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homeomorphism

[hoh-mee-uh-mawr-fiz-uh m]
noun
  1. similarity in crystalline form but not necessarily in chemical composition.
  2. Mathematics. a function between two topological spaces that is continuous, one-to-one, and onto, and the inverse of which is continuous.
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Origin of homeomorphism

First recorded in 1850–55; homeomorph + -ism
Related formsho·me·o·mor·phic, ho·me·o·mor·phous, adjective
Dictionary.com Unabridged Based on the Random House Unabridged Dictionary, © Random House, Inc. 2018

British Dictionary definitions for homeomorphous

homeomorphism

homoeomorphism

noun
  1. the property, shown by certain chemical compounds, of having the same crystal form but different chemical composition
  2. maths a one-to-one correspondence, continuous in both directions, between the points of two geometric figures or between two topological spaces
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Derived Formshomeomorphic, homeomorphous, homoeomorphic or homoeomorphous, adjective
Collins English Dictionary - Complete & Unabridged 2012 Digital Edition © William Collins Sons & Co. Ltd. 1979, 1986 © HarperCollins Publishers 1998, 2000, 2003, 2005, 2006, 2007, 2009, 2012

Word Origin and History for homeomorphous

homeomorphism

n.

1854, from homeomorphous (1832), from homeo- + morphous (see metamorphosis); originally of crystals. Homeomorphic is from 1902.

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Online Etymology Dictionary, © 2010 Douglas Harper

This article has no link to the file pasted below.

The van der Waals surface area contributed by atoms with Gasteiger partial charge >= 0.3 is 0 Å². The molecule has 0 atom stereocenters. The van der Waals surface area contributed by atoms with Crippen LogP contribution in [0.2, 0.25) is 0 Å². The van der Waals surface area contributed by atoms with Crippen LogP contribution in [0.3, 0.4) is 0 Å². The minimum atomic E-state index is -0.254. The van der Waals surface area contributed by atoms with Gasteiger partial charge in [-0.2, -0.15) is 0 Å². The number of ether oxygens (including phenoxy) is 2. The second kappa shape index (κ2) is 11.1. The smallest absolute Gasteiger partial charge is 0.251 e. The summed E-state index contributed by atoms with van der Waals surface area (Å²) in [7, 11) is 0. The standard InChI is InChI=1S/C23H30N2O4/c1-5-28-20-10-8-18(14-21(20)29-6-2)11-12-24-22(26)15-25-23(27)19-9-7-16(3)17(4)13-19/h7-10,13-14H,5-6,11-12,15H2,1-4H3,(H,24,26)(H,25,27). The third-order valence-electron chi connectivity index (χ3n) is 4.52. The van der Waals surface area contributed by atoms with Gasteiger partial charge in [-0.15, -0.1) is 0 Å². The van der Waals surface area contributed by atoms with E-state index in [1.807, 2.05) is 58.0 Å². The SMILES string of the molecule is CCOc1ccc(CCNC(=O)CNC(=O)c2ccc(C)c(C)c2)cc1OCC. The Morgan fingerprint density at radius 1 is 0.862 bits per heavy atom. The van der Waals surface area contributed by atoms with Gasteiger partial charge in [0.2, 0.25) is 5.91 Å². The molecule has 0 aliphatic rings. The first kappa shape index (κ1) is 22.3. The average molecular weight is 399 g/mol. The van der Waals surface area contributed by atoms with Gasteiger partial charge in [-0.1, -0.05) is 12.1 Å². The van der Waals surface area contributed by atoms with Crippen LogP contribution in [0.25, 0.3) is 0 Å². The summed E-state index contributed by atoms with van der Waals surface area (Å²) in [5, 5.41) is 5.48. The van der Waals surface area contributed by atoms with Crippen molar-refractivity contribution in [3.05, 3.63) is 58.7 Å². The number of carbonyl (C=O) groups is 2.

homeomorphous in Medicine

homeomorphous

(hō′mē-ə-môrfəs)
adj.
  1. Having a similar shape, but not necessarily of the same composition, as of the crystal form of unlike chemical compounds.
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The American Heritage® Stedman's Medical Dictionary Copyright © 2002, 2001, 1995 by Houghton Mifflin Company. Published by Houghton Mifflin Company.

homeomorphous in Science

homeomorphism

[hō′mē-ə-môrfĭz′əm]
  1. A close similarity in the crystal forms of unlike compounds.
  2. A one-to-one correspondence between the points of two geometric figures such that open sets in the first geometric figure correspond to open sets in the second figure and conversely. If one figure can be transformed into another without tearing or folding, there exists a homeomorphism between them. Topological properties are defined on the basis of homeomorphisms.
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The American Heritage® Science Dictionary Copyright © 2011. Published by Houghton Mifflin Harcourt Publishing Company. All rights reserved.